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Area (


ethnic groups

Lithuanians 81.3%
Russians 8.4%
Poles 7.0%



Valdas Adamkus


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Independent between the two World Wars, Lithuania was annexed by the USSR in 1940. On 11 March 1990, Lithuania became the first of the Soviet republics to declare its independence, but this proclamation was not generally recognized until September of 1991 (following the abortive coup in Moscow). The last Russian troops withdrew in 1993. Lithuania subsequently has restructured its economy for eventual integration into Western European institutions.

Update No: 259 - (25/07/02)

Lithuania has every prospect of doing well. Accession to NATO and the EU beckons. The ten-strong Vilnius Group of NATO candidate members recently conreated in the capital, Vilnius.

The Brazauskas premiership
The key figure in Lithuanian politics is the veteran politician Algirdas Brazauskas, former communist leader of the country. He understands the Russians and their acute susceptibilities. He knows how to placate them, while keeping the confidence of his compatriots.
For years he was president of the country, but had an itch to return to the true place of power, the premiership. He expects to steer his country into NATO and the EU, a magnificent achievement, crowning his career.
He is against the idea of a referendum on NATO accession, as is curiously enough, his old foe Vytautas Landsbergis, the president of the country who declared independence from the USSR in 1990, with momentous consequences for all. EU accession is a matter of course. Lithuania is returning to its Western roots, which encompass Roman Catholicism and a penchant for capitalism and democracy, the guarantors of civilisation as defined by the devout population.

The Kaliningrad problem 
Lithuanian, unlike Estonia and Latvia, lacks a border with Russia proper. But it has one with Kaliningrad, the Russian enclave between itself and Poland. This will be the border where Russia will abut NATO on Lithuania's accession.
Nobody seriously supposes that Lithuania and Russia are going to go to war with each other ever again. Actually in an opinion poll on the question, 20% said that they still deem the Russians a threat. But they are obviously old-timers, conscious of the Soviet past.
Russian Defence Minister Sergei Ivanov and his Lithuanian counterpart, Linas Linkevicius, have settled disputed issues amicably between the sides on the question. Russians are to be allowed visa-free transit across Lithuanian territory to and from the enclave. The way ahead to NATO membership is clear.

Land becomes the snag
There is one problem as regards EU entry, whether foreigners should be allowed to own land. Lithuania had a troubled history, like Poland, with foreigners making lengthy and deep incursions into their lands. This led to the extinction of the Lithuanian empire, formerly stretching from the Baltic to the Black Sea in the sixteenth century and the incorporation of Lithuania under a foreign landlord class into Poland, ratified by the Union of Lublin in 1589. Poland itself was then dismembered by foreign powers, Russia, Prussia and Austria, in the three partitions of Poland in the 1772-95 period.
An extraordinary session of the Lithuanian parliament on July 1st adopted a resolution calling on the government to reopen negotiations with the EU on the previously closed chapter on the free movement of capital. The resolution was passed by a vote of 74 in favour to 28 against with 10 abstentions.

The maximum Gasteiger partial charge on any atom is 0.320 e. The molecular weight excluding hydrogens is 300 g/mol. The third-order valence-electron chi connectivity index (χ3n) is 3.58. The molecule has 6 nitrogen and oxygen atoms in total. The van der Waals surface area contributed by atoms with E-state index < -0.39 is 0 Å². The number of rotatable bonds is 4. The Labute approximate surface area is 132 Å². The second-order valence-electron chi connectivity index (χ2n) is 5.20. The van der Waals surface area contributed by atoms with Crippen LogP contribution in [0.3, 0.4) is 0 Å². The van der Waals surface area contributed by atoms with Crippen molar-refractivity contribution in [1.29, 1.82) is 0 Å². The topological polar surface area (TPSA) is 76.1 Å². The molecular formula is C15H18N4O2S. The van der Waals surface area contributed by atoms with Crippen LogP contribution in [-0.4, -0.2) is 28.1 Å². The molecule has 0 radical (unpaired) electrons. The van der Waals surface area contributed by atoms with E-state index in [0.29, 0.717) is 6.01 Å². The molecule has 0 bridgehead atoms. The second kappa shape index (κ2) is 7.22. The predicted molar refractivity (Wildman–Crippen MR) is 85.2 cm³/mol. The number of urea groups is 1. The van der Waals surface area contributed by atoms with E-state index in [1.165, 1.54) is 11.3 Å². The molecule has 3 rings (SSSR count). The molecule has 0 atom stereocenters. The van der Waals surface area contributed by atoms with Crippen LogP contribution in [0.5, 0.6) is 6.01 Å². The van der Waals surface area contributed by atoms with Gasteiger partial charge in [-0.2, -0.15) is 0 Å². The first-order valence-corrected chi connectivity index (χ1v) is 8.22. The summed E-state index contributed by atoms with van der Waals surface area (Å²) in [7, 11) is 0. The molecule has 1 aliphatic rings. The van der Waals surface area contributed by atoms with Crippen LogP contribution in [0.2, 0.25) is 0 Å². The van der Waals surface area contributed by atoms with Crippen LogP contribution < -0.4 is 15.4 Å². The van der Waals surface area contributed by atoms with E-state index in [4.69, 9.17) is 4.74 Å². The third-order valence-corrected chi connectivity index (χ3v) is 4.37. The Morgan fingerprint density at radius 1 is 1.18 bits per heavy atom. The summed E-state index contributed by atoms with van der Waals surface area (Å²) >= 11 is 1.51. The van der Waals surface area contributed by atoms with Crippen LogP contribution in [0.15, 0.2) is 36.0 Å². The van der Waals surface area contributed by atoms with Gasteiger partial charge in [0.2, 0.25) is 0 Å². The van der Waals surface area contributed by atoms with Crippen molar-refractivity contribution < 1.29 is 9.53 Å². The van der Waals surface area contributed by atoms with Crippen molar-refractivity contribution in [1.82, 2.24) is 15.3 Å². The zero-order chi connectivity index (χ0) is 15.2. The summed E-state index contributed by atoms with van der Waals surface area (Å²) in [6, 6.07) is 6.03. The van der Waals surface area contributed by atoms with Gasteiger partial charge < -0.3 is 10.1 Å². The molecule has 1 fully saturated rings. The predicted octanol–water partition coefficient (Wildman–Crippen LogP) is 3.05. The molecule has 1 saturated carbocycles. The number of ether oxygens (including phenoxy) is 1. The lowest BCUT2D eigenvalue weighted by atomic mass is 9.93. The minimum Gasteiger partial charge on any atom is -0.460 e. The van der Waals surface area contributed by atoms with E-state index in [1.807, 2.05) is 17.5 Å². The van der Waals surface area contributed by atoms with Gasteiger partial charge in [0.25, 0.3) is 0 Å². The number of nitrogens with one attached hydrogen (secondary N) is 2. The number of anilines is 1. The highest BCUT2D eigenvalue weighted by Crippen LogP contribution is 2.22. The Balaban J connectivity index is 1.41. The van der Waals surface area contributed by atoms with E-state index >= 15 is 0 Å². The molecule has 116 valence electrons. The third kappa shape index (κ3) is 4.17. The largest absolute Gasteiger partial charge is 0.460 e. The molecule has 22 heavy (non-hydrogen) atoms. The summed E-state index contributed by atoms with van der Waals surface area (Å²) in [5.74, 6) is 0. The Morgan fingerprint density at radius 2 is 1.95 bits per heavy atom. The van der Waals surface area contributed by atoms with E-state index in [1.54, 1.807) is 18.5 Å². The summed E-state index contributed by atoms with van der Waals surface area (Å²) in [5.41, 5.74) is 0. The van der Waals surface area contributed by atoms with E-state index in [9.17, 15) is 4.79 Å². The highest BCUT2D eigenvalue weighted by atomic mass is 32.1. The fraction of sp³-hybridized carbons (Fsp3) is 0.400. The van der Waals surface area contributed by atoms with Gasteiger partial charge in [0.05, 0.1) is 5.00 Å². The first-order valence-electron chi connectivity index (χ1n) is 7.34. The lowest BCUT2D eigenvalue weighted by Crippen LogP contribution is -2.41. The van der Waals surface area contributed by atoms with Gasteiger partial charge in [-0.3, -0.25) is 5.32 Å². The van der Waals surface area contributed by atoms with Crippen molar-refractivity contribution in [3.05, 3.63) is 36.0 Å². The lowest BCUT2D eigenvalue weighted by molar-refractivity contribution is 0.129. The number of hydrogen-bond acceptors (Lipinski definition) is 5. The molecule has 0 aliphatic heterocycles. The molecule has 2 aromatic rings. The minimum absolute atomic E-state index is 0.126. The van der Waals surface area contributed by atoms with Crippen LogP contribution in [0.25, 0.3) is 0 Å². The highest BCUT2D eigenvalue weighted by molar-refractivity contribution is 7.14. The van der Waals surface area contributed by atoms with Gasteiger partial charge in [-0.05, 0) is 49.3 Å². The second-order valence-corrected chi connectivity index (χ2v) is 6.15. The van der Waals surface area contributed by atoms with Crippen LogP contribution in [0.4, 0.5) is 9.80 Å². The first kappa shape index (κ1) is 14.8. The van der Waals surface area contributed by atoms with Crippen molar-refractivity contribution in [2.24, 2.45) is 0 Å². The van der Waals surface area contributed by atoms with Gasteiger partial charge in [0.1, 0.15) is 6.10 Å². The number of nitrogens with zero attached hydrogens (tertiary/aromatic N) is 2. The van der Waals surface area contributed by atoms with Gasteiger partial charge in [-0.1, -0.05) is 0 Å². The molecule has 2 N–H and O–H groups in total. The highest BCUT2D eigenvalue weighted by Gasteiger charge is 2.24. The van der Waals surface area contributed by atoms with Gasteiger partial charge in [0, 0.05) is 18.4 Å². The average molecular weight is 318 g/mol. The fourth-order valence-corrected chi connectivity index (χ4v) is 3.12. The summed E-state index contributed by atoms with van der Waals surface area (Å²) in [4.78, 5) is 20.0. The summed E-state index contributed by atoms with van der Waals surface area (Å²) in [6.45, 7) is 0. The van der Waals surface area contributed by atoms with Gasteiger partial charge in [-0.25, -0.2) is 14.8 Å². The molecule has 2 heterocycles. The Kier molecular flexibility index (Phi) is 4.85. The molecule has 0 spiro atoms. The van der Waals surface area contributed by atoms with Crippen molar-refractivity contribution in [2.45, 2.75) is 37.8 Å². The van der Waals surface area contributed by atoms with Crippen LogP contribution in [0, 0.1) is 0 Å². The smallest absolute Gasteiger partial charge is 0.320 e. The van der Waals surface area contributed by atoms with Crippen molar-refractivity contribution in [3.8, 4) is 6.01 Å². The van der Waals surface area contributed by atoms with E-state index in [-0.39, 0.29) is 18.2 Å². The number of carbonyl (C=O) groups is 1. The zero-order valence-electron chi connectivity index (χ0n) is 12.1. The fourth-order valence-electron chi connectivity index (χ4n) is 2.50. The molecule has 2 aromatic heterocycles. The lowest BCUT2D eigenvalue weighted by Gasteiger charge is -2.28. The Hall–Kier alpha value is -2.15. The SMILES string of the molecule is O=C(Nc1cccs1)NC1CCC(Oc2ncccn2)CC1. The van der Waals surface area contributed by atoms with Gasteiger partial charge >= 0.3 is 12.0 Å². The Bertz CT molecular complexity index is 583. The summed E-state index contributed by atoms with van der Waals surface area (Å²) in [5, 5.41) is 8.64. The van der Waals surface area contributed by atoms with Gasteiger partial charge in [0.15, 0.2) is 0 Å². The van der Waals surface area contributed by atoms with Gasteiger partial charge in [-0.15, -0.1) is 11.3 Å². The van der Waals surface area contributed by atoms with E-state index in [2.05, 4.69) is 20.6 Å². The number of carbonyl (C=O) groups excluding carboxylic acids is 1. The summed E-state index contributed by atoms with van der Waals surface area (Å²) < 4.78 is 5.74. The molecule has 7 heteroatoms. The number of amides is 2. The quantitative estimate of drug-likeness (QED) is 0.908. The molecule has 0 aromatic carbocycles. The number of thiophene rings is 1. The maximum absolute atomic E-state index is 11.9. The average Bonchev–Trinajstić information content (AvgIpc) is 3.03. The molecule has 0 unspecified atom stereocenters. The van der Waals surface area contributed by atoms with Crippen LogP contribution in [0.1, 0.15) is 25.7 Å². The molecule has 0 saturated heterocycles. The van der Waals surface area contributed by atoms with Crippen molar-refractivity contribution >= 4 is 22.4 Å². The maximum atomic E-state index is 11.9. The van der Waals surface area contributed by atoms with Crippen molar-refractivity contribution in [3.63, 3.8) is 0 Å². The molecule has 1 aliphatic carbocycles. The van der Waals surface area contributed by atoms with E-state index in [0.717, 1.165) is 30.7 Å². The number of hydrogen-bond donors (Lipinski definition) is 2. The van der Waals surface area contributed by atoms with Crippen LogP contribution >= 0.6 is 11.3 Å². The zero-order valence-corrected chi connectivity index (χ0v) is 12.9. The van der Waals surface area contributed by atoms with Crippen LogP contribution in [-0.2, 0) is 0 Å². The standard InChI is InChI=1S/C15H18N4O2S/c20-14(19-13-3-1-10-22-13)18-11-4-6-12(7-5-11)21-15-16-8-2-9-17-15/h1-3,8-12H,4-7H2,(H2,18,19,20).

Lithuania had earlier agreed that it would amend its constitution to allow EU citizens to purchase agricultural land before it was admitted to the group. Yielding to pressure from farmers' organisations, the parliament approved the resolution calling for the introduction of a transition period of seven to 10 years before the land sales to foreigners would be allowed. It grants an exemption to farmers of EU member states who have lived uninterruptedly in Lithuania for at least three years, have registered a farm and have been engaged in farming activities. The fear is, of course, as in Poland, that German and Austrian chequebooks might re-colonise them, where swords can no longer do so. 

New party since March - The Liberal Democratic Party
The premier before Brazauskas was Rolandas Paskas, a former mayor of Vilnius. He appears to have noticed a trend in Baltic state politics for small parties to mushroom to become contenders for power. It has happened in Latvia where the ex-central banker, Einars Repse, has founded a reform party that will fight coming parliamentary elections.
In Lithuania's case elections for the presidency, at present occupied by Valdas Adamkus, are due in December. Paskas has set up the Liberal Democratic Party as his chosen vehicle to support him. It already has 55 branches and 1,800 members. He is campaigning on a programme of the need for a moral rebirth of the nation (a sure theme in a Catholic country), better social services and an overcoming of social problems, such as poverty and injustice. He is a popular figure, who has a distinct chance, being younger than the sexagenarian Adamkus and a long resident of his country, whereas Adamkus spent fifty years in the US.

FDI on the rise
The economy is doing better than in the 1990s, and not before time. GDP growth was 3.9% in 2000 and 5.7% in 2001; it is due to be 3.5% in 2002.
One key and welcome development is a serious surge in foreign direct investments (FDI). FDI was US$375m in 2000 and US$450m in 2001. It is due to be US$545m in 2002. This is the sort of attention Lithuania now needs.

NATO entry
The one plus of Adamkus having long been a resident of the US is that he has forged a special relationship with Bush. He was due to meet him in Washington on actually 9:11 itself. The meeting was obviously cancelled, but when it took place it was an emotional moment for both men, with Bush pledging US support for Lithuania's NATO entry.